It’s had a stuttering start but, despite the reservations of a host of commentators, the Bordeaux 2019 en primeur campaign is gathering pace.
Today’s release of critics’ darling Château Pontet-Canet, which was enthusiastically offered by fleet-of-foot merchants, marks a change of gear. The fifth growth, which traditionally announces its price long before the rest of Bordeaux, is being offered for around £730 for a 12-bottle case – a reduction of almost 30 per cent on the 2018.
Just two weeks ago, many merchants were reporting little interest from their customers in the vintage, despite quality being reputed to be excellent. Others – like Fine+Rare – said they were confident there will be a market for the wine. In the meantime, samples were being couriered across the globe (Domaine de Chevalier has sent 600 bottles around the world), while those who were able to have been visiting the châteaux to taste in person.
It’s a disjointed process, which is not surprising given the situation. Most critics are expected to publish their scores within the next two weeks. Some have already done so: James Suckling, never one to stand on ceremony, has published dozens of notes, posting numerous videos of Zoom tastings with properties from first to fifth growths and all points in between from his base in Hong Kong. In giving Pontet-Canet a score of 98-99 points, he described it as ‘very exciting and thought-provoking’ .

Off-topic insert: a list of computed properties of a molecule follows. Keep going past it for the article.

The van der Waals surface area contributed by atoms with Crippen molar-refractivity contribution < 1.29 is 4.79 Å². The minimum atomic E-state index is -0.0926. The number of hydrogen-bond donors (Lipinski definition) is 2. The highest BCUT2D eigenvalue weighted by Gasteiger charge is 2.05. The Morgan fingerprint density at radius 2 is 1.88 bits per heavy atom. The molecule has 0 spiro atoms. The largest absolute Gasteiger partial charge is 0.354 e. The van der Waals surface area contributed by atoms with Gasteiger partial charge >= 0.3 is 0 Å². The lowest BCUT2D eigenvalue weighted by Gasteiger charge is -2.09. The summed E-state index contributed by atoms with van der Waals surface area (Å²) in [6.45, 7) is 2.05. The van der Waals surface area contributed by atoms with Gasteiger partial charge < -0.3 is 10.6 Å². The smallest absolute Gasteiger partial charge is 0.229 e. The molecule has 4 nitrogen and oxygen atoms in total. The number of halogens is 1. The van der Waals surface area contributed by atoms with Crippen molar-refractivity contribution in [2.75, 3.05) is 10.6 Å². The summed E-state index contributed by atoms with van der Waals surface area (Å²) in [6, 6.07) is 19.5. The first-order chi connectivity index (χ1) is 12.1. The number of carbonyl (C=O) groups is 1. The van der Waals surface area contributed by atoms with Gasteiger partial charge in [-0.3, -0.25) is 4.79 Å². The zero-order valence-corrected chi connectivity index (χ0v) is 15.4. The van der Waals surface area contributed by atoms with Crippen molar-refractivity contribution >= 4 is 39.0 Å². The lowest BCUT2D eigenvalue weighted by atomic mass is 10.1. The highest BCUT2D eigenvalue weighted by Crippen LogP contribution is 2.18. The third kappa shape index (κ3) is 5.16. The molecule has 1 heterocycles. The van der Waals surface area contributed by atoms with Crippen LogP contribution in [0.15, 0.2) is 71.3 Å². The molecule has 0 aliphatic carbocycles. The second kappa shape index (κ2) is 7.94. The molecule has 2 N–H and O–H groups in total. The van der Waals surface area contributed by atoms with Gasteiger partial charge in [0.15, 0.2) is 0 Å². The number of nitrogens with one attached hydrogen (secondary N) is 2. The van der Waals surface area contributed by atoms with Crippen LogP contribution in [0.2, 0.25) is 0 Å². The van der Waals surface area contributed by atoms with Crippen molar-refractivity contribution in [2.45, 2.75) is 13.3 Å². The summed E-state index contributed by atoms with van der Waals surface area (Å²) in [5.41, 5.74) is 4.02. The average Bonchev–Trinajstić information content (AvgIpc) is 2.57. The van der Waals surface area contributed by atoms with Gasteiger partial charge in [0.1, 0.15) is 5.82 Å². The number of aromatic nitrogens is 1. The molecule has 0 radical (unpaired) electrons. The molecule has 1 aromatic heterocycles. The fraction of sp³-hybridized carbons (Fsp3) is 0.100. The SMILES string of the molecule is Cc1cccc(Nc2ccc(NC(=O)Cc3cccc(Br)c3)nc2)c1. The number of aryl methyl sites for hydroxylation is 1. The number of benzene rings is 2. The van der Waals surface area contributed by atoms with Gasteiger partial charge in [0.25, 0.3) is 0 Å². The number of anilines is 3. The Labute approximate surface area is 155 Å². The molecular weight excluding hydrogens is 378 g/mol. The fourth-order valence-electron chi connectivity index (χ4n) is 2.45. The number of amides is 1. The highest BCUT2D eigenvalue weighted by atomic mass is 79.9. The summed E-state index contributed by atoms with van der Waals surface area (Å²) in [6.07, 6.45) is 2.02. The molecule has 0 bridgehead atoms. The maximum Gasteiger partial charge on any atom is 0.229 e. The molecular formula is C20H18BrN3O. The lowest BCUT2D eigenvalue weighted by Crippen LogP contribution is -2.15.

Decanter’s Jane Anson is also taking in hundreds of samples at her home in Bordeaux and visiting the major properties. Meanwhile two other major international figures – James Molesworth at Wine Spectator in the US and Jancis Robinson MW in the UK – have refused samples. Robinson, who claims there has been “zero reaction” to en primeur from the non-professional readers of her site, says she has refused 140 bottles, on the grounds that she is “extremely concerned about the wisdom of shipping unstable, unfinished six-month-old wine around the world in summer temperatures”.
Molesworth, on winespectator.com, wished the Bordelais luck but said the campaign was a mistake. Like Robinson, he’s dubious about samples surviving the journey in premium condition, and also claims it is “hubris” for Bordeaux to mount a campaign when the world is in financial turmoil. “Who’s going to buy cases of high-end Bordeaux that won’t even be bottled and shipped for another 12 to 18 months?” he asked. “What will the state of the global economy be at that point?”
While UK merchants are aiming to taste samples sent to them in London, on the basis of conversations with Club Oenologique, several are doing so against their better judgment. One buyer, who says he is “very opposed” to the campaign, nevertheless admitted he would be tasting 50-100 samples next week.
Several merchants are, however, unwilling to speak on record. “We’re keeping our counsel,” wrote one in a detailed email. “For us this is not a campaign to really push right now.” That said, the merchant would be tasting as much as it could and publishing “a short piece for customers explaining what we know”.